[pullquote]Credit scoring charities gets away from evaluation subjectivity.[/pullquote]
Credit scoring has never been used to evaluate Charities, only lenders and companies.
I have been addressing the question so far as an “either or situation”, but actually discriminant analysis and credit scoring give philanthropists a continuum score, which allows us to distinguish the very best charities, the well run charities, the medium managed, the under-par, and the hopeless, those that philanthropists should avoid at all costs.
We use 42 different measurements to define our charity scoring equation, which is much more data points than those normally used for profit companies, because charities are much more difficult to evaluate, a fact that is already known to most philanthropists.
One of the reasons being, as I have already mentioned, the lack of effective metrics as profits or share of market when it comes to charities.
However that should not deter us; it only makes the analysis tougher, calling for identification of surrogate proxies for variables such as efficiency and profitability.
From a statistical point of view, this only means that the variance of our classification of charities is somewhat broader than that of companies.
The probability of misclassifying a charity as an AAA when in fact it is only an AA is higher than when we are classifying senior debt of listed companies.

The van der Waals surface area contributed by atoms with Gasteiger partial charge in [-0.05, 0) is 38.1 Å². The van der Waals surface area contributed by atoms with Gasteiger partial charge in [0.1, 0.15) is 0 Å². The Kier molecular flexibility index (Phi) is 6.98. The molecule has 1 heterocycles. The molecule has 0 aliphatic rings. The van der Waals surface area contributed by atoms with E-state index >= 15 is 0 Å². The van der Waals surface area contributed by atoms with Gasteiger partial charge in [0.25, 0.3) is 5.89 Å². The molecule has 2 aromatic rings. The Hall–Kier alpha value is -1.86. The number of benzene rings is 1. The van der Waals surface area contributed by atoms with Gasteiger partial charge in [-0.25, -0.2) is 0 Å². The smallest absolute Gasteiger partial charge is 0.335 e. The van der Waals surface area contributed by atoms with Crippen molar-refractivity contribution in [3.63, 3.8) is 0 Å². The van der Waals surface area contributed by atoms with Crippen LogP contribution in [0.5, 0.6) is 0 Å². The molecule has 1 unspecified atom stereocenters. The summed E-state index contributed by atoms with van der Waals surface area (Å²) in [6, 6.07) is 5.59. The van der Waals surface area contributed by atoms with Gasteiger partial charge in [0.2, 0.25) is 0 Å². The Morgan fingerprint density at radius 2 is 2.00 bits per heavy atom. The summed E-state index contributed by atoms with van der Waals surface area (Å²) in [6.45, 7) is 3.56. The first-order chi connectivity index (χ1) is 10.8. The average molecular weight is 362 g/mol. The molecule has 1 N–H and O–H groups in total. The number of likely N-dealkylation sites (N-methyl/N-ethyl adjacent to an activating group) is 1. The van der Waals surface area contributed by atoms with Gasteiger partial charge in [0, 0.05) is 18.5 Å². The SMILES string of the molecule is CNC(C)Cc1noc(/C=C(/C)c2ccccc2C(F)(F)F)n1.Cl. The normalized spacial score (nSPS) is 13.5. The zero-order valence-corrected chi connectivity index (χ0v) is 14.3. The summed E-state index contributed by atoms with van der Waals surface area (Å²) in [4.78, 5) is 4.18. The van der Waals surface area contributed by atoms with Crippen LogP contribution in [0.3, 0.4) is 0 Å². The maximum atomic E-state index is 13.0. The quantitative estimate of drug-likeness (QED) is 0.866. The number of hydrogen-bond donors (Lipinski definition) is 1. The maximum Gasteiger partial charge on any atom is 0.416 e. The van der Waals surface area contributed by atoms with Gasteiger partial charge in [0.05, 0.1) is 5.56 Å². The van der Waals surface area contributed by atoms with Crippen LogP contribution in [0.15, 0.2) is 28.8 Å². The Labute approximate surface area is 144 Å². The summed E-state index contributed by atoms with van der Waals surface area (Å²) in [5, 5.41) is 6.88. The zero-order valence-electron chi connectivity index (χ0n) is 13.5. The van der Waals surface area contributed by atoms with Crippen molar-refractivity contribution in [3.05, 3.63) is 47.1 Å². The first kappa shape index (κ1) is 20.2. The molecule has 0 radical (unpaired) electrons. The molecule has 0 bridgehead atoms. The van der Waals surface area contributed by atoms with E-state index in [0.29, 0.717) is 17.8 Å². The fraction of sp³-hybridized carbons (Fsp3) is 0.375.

We had to use more indirect measures, such as frequency of board meetings.
We know for a fact that boards that meet every month are more efficient than boards that meet every six months, one of the criteria that discriminate between good and bad charities, in terms of management.
The 42 measurements are basically divided in 6 big areas.
1. Administrative effectiveness.
3. Financial stability
4. Quality of administrative controls
5. Legal compliance
6. Public recognition.
Every single one of the 42 variables or performance measurements is quantifiable; there is not a single subjective measurement in the process.
This is what makes the selection scientific. Anyone using the same criteria and the same set of data would come up with the same selection of charities.
Compare this with the usual selection process for NGO awards, in which normally 10 representatives of the charity sector meet for an afternoon cup of tea and select 10 leaders or 10 projects from a list of previously submitted entries.
Depending on the mood those 10 members wake up in the morning, the results could be completely different.
Have the same committee members choose again six months later, after a bout of amnesia, and I will bet the results will be completely different.
That is why peer review based prizes never attain the same credibility as Olympic Games prizes, which are always based on measurements, such as minutes or distance throwing.
Peer review prizes invariably are tarred with cronyism, favoritism, injustices which blemish the prize winner.
Credit scoring charities gets away from all this subjectivity.